Businesses with good intentions refer to their companies as a “families” in product pages, careers pages, job descriptions and emails because they want to sound warm, inviting and personable to candidates and employees. They might even want to appeal to millennials, the largest generation in the U.S. workforce, who crave career and personal development, and a sense of belonging to an organization with like-minded values.
But leaders who actually view their employees as “families” expect more than just work from them. They blur the lines between work and home, infringing upon the sanctity of real family relationships. This mindset also gets in the way of profitability. And it begins with the way we talk about work.
Why ‘family’ should have no place in corporate speak
Corporate jargon and buzz-phrases aren’t going anywhere. Lists with new words surface every year, and other than being unimaginative and disingenuous, corporatese is mostly harmless. Increasingly, however, home and family phrases have snuck into our workplace language, crossing a line to the personal:
Reserved for ethnicity, countries and background, now belongs comfortably at work in the phrases “work culture” or “culture fit.”
Reserved for big questions like “What are you going to do with your life?” and the philosophical “What is the meaning of life?” is now married to the word “work” in the odd pairing “work-life balance,” or “worklife” for short.
‘Spouse’ and ‘family’
“Work spouse” is used to describe someone you work closely with. Variations include “work wife,” “work husband,” “office husband” and “workplace spouse.”
The infiltration of family phrases into our workplace lexicons should concern us all, because “family” shouldn’t be in the same bucket as jargon. Unless you run a family business, work isn’t synonymous with family. And the more we blend the two together, the more we undermine both.
You can’t ‘quit’ or ‘fire’ your family, and you don’t need to ‘retain’ them
Treating your employees like family prevents you from being as honest and unemotive as you need to be sometimes in business. You don’t need to “retain” family members, because they’ll always be family. There’s no concept of “high performers” in families, because families, unlike companies, don’t need to perform.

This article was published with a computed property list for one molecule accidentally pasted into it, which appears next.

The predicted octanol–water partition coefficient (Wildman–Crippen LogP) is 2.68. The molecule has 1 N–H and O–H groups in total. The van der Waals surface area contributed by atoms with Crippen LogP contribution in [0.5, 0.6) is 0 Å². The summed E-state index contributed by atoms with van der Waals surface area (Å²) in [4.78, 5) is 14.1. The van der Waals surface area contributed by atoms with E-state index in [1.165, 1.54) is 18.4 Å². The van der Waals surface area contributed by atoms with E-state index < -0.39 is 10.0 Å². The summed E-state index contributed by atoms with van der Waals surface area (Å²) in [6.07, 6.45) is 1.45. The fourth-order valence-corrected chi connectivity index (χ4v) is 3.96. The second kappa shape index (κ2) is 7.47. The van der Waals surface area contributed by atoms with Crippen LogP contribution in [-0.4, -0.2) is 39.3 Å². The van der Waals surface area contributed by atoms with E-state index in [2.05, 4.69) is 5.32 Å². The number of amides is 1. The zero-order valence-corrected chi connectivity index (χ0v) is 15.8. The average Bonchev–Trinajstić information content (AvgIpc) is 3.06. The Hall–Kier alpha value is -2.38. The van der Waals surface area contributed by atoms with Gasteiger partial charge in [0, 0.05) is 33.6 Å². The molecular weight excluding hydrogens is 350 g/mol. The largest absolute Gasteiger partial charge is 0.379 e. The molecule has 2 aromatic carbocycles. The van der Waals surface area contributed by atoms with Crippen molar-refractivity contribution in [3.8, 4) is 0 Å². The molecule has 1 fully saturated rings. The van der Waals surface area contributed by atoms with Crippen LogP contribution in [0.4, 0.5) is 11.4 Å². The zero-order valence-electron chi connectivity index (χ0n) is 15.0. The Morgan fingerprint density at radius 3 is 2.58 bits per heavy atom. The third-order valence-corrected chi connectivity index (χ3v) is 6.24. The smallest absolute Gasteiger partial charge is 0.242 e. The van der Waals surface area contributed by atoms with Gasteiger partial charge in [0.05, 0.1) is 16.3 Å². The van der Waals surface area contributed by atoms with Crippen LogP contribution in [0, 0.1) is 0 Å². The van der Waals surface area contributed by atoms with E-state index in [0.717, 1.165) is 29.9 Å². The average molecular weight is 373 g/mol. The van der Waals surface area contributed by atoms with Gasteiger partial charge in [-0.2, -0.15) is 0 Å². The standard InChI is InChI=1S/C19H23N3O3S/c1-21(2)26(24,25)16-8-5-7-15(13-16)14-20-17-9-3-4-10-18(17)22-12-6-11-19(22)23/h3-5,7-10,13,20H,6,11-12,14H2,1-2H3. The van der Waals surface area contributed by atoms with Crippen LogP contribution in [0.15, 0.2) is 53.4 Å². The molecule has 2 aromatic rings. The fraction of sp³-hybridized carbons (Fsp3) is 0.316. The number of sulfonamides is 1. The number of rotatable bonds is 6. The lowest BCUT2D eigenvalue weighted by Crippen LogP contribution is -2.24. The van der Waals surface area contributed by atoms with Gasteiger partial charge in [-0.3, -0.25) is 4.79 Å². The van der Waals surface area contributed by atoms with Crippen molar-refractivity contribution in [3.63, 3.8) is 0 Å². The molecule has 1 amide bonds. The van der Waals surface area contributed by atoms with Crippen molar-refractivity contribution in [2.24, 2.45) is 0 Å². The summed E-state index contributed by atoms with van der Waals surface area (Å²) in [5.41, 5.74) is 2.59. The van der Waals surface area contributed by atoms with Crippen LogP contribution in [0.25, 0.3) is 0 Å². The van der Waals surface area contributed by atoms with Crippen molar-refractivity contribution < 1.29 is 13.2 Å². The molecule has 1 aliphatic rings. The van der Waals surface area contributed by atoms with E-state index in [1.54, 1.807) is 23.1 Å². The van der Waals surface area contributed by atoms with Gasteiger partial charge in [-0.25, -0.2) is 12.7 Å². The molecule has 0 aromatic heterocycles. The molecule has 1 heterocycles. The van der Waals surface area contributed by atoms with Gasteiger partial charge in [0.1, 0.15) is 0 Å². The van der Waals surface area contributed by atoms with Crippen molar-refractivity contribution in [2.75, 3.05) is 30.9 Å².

Families rely on loyalty
Companies that consider themselves families are more likely to expect unquestioned loyalty from employees. Loyalty creates camaraderie but, depending on who’s in charge, it can also be toxic and blinding in family-like organizations. Here are some examples:
Hazing by fraternities and sororities.
Criminal acts by terrorist groups.
Murders by the mafia.
Deaths at the hands of crazed cult leaders.
If you’re not family, you’ll never be family
Companies that consider themselves families may unwittingly foster an “us vs. them” mentality — you’re either in the family or you’re not. And this can get ugly in the workplace through:
Discrimination and bias: People who don’t look or act like the family (your company, team or division, etc.) won’t be trusted or hired.
Groupthink: Employees will only say what they think the “family” wants to hear, instead of challenging the status quo. This thinking can stifle new ideas and innovation.
Bad judgment: Organizations that function like families might be more willing to forgive and forget offenses that can seriously compromise the entire business (e.g. financial fraud, harassment and bad management.)
Businesses are ‘teams’ not ‘families’
If you’re seeking another metaphor to describe your company, consider a winning professional sports team. Good teams are united by a clear goal: to win games. The team changes as players rotate on and off of rosters, or coaches strategically cut or trade athletes. These trades, cuts and transfers can seem chaotic, and sometimes heart-breaking, but a good shake-up and a bit of chaos can actually stimulate creativity.
Cultivate trust instead of a family bond
Instead of pretending you’re family when you’ll never be family, aim for being trustworthy. Build a genuine dynamic, with both words and actions. Here’s how:
Say what you mean, and make sure its meaningful
Take a look at your company literature and website (about us, careers page, job descriptions.) Are they genuine? What do you mean when you say “we’re family?” If you mean you care about employees’ well-being, delete the familial phrases and replace them with benefits that really show what you mean. Here’s an example from Ayima’s careers page:
Make sure managers succeed
No one has more impact on an employee’s job-related happiness than their manager. There are different schools of thought about management, but the science shows that while strict managers command respect from subordinates, they do so at the cost of stressed out employees who are more likely to leave their jobs. Meanwhile, leaders who project warmth create a more trusting environment.
Take a look at your largest teams and read their performance reviews (from both managers and employees.) You’ll get a good idea just from the language which teams and leaders trust one another.
Empower your HR department
HR is the only division within an organization that is solely responsible for meeting employee needs. Make sure your HR department is reliable. HR staff should:
Onboard employees correctly
Meet regularly with employees to communicate what’s going on at the company
Create a good employee handbook, and make sure employees are involved in its annual review and update
Good teams and companies function well because their members know they can rely on one another, not because they’re related by blood. Strong HR and management practices, a good set of benefits and fair compensation structures help businesses cultivate the trust and reliability employees need to succeed.